A direct blow to the nose will damage the cartilage or cause it to break. It will be tender to touch and make a crunching sound when moved. Breathing out of your nostrils will be painful and swelling will start to appear under your eyes. It may start to bleed and your nose will be crooked.
Damage to blood vessels in the nose can cause excessive bleeding. Plugging the nostril with a cotton wool bud can stop this. This will allow the player to continue playing, but the physio must make sure blood is not clogging up in the nose.
More after the break
WHAT YOU NEED TO DO
At half-time or full-time the player’s nose needs to be cleaned and examined by the physio. It’s important the player’s airways are clear and ice should be applied to limit the swelling and pain. The player can take over-the-counter nasal decongestant to aid breathing through the nostrils. Signs and symptoms of a broken nose should resolve over the following 7-10 days.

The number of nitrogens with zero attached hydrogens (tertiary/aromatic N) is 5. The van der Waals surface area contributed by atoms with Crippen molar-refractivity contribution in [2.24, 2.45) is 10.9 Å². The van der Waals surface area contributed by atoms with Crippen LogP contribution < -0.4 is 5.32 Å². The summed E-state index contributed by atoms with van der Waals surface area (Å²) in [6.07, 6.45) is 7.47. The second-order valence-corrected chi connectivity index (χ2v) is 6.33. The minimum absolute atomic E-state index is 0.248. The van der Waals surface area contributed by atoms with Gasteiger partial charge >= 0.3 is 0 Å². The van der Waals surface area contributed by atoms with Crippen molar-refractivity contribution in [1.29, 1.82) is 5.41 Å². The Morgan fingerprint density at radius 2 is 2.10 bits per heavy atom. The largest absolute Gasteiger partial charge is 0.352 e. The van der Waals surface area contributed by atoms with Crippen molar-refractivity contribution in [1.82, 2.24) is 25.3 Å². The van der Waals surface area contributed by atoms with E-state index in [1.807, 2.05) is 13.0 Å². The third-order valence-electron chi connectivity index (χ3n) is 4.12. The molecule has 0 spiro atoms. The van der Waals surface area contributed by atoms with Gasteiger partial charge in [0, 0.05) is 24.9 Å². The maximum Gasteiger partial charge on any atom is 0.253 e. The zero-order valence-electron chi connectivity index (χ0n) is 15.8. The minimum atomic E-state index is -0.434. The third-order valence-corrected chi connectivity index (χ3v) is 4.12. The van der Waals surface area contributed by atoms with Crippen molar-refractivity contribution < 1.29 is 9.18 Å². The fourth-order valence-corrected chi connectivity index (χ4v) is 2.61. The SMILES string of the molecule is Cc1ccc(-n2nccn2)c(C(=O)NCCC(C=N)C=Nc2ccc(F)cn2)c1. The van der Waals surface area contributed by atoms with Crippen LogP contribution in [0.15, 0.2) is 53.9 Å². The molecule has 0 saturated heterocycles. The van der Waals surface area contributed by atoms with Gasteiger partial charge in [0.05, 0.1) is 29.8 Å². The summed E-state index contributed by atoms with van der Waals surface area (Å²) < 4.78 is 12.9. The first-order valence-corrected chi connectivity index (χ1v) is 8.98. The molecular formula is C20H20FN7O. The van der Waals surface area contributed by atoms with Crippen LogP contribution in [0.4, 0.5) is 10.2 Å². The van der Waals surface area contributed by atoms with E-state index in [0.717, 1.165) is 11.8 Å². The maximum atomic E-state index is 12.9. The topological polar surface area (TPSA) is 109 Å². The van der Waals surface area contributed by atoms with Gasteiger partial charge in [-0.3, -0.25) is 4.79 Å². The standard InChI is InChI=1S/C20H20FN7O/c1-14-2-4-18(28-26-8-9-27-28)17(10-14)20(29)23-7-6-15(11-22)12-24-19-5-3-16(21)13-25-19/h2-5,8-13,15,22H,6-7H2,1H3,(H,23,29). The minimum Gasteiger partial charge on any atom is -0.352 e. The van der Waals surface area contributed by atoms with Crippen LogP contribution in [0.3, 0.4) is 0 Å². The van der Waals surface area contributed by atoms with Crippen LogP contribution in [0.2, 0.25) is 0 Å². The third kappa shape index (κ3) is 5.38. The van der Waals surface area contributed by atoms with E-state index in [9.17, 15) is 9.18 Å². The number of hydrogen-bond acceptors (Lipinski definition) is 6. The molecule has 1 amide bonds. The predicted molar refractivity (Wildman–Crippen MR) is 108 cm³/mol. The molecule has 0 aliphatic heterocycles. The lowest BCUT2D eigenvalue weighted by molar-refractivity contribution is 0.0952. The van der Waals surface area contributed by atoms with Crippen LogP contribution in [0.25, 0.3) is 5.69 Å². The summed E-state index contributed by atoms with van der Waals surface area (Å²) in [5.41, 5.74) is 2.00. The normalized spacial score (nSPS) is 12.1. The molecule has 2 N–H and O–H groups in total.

MAKE SURE IT DOESN’T HAPPEN AGAIN
Such a break rarely requires surgery or a significant time away from the pitch. However, if the air entry in and out of your nostril is affected or you suffer repeated injuries, then realigning your nose to improve appearance and breathing can be done by a specialised surgeon.
Advice and treatment provided by Bolton head physio Andy Mitchell.